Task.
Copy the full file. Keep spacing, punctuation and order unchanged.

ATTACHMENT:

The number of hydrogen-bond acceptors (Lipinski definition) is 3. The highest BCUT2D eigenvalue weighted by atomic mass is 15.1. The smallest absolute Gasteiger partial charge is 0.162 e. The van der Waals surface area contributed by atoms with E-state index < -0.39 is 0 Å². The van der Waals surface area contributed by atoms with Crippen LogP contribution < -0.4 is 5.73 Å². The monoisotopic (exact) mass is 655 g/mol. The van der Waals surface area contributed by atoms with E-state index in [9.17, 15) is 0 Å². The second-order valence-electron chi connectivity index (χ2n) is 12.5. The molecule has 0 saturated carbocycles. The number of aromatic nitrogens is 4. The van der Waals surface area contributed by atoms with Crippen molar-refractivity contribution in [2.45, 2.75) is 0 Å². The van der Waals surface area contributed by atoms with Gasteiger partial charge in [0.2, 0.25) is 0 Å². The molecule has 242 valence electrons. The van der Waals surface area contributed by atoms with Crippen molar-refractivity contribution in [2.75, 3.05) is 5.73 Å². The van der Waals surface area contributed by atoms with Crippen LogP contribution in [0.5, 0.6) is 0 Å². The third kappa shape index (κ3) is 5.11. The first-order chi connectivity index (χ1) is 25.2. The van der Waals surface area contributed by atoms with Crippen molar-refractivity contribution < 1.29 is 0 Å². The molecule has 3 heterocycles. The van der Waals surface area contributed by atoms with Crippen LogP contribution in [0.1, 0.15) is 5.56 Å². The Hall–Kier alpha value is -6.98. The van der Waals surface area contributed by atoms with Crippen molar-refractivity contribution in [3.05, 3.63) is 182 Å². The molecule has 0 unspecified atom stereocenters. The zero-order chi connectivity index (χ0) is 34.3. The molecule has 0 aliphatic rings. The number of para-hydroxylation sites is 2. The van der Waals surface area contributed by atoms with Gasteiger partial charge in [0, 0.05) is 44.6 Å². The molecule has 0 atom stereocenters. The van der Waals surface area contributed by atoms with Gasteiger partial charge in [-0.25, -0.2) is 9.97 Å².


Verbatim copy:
The number of hydrogen-bond acceptors (Lipinski definition) is 3. The highest BCUT2D eigenvalue weighted by atomic mass is 15.1. The smallest absolute Gasteiger partial charge is 0.162 e. The van der Waals surface area contributed by atoms with E-state index < -0.39 is 0 Å². The van der Waals surface area contributed by atoms with Crippen LogP contribution < -0.4 is 5.73 Å². The monoisotopic (exact) mass is 655 g/mol. The van der Waals surface area contributed by atoms with E-state index in [9.17, 15) is 0 Å². The second-order valence-electron chi connectivity index (χ2n) is 12.5. The molecule has 0 saturated carbocycles. The number of aromatic nitrogens is 4. The van der Waals surface area contributed by atoms with Crippen molar-refractivity contribution in [2.45, 2.75) is 0 Å². The van der Waals surface area contributed by atoms with Gasteiger partial charge in [0.2, 0.25) is 0 Å². The molecule has 242 valence electrons. The van der Waals surface area contributed by atoms with Crippen molar-refractivity contribution in [2.75, 3.05) is 5.73 Å². The van der Waals surface area contributed by atoms with Crippen LogP contribution in [0.5, 0.6) is 0 Å². The third kappa shape index (κ3) is 5.11. The first-order chi connectivity index (χ1) is 25.2. The van der Waals surface area contributed by atoms with Crippen molar-refractivity contribution < 1.29 is 0 Å². The molecule has 3 heterocycles. The van der Waals surface area contributed by atoms with Crippen LogP contribution in [0.1, 0.15) is 5.56 Å². The Hall–Kier alpha value is -6.98. The van der Waals surface area contributed by atoms with Crippen molar-refractivity contribution in [3.05, 3.63) is 182 Å². The molecule has 0 unspecified atom stereocenters. The zero-order chi connectivity index (χ0) is 34.3. The molecule has 0 aliphatic rings. The number of para-hydroxylation sites is 2. The van der Waals surface area contributed by atoms with Gasteiger partial charge in [0, 0.05) is 44.6 Å². The molecule has 0 atom stereocenters. The van der Waals surface area contributed by atoms with Gasteiger partial charge in [-0.25, -0.2) is 9.97 Å².